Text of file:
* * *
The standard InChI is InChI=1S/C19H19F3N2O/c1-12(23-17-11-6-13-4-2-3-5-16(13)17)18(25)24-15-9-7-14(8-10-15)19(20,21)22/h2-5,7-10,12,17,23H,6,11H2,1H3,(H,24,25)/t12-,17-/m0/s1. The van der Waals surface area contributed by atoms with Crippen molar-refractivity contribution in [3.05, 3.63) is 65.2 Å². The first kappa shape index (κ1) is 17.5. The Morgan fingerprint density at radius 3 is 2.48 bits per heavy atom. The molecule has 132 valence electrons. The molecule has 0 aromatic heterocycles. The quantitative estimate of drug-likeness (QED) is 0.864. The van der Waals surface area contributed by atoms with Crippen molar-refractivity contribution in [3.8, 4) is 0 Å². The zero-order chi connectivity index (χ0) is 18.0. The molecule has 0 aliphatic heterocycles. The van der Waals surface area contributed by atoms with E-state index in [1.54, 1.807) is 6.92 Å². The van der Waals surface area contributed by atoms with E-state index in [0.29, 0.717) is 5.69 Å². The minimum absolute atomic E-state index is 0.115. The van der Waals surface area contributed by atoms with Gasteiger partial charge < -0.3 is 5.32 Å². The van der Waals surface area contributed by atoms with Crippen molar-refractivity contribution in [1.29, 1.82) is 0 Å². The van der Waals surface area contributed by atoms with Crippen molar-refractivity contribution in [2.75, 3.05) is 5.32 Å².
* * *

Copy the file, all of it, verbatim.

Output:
The standard InChI is InChI=1S/C19H19F3N2O/c1-12(23-17-11-6-13-4-2-3-5-16(13)17)18(25)24-15-9-7-14(8-10-15)19(20,21)22/h2-5,7-10,12,17,23H,6,11H2,1H3,(H,24,25)/t12-,17-/m0/s1. The van der Waals surface area contributed by atoms with Crippen molar-refractivity contribution in [3.05, 3.63) is 65.2 Å². The first kappa shape index (κ1) is 17.5. The Morgan fingerprint density at radius 3 is 2.48 bits per heavy atom. The molecule has 132 valence electrons. The molecule has 0 aromatic heterocycles. The quantitative estimate of drug-likeness (QED) is 0.864. The van der Waals surface area contributed by atoms with Crippen molar-refractivity contribution in [3.8, 4) is 0 Å². The zero-order chi connectivity index (χ0) is 18.0. The molecule has 0 aliphatic heterocycles. The van der Waals surface area contributed by atoms with E-state index in [1.54, 1.807) is 6.92 Å². The van der Waals surface area contributed by atoms with E-state index in [0.29, 0.717) is 5.69 Å². The minimum absolute atomic E-state index is 0.115. The van der Waals surface area contributed by atoms with Gasteiger partial charge < -0.3 is 5.32 Å². The van der Waals surface area contributed by atoms with Crippen molar-refractivity contribution in [1.29, 1.82) is 0 Å². The van der Waals surface area contributed by atoms with Crippen molar-refractivity contribution in [2.75, 3.05) is 5.32 Å².